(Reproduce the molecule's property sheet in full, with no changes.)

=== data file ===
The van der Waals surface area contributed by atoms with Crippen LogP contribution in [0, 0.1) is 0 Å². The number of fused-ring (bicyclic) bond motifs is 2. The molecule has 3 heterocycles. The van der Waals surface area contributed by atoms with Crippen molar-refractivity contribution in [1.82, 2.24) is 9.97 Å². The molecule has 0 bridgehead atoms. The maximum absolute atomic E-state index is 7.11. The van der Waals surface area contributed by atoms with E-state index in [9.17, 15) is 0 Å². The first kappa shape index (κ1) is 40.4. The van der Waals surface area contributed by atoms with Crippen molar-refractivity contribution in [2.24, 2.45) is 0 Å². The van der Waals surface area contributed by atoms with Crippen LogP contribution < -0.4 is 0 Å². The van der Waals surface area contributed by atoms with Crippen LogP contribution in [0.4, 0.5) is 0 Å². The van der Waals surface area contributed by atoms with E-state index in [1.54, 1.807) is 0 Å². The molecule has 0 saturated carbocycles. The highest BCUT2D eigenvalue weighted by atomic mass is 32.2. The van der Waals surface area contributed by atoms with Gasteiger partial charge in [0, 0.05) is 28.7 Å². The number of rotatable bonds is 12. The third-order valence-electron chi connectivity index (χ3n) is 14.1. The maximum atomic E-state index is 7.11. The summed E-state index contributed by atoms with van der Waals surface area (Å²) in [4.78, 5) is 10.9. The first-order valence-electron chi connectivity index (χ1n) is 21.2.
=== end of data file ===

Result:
The van der Waals surface area contributed by atoms with Crippen LogP contribution in [0, 0.1) is 0 Å². The number of fused-ring (bicyclic) bond motifs is 2. The molecule has 3 heterocycles. The van der Waals surface area contributed by atoms with Crippen molar-refractivity contribution in [1.82, 2.24) is 9.97 Å². The molecule has 0 bridgehead atoms. The maximum absolute atomic E-state index is 7.11. The van der Waals surface area contributed by atoms with E-state index in [9.17, 15) is 0 Å². The first kappa shape index (κ1) is 40.4. The van der Waals surface area contributed by atoms with Crippen molar-refractivity contribution in [2.24, 2.45) is 0 Å². The van der Waals surface area contributed by atoms with Crippen LogP contribution < -0.4 is 0 Å². The van der Waals surface area contributed by atoms with Crippen LogP contribution in [0.4, 0.5) is 0 Å². The van der Waals surface area contributed by atoms with E-state index in [1.54, 1.807) is 0 Å². The molecule has 0 saturated carbocycles. The highest BCUT2D eigenvalue weighted by atomic mass is 32.2. The van der Waals surface area contributed by atoms with Gasteiger partial charge in [0, 0.05) is 28.7 Å². The number of rotatable bonds is 12. The third-order valence-electron chi connectivity index (χ3n) is 14.1. The maximum atomic E-state index is 7.11. The summed E-state index contributed by atoms with van der Waals surface area (Å²) in [4.78, 5) is 10.9. The first-order valence-electron chi connectivity index (χ1n) is 21.2.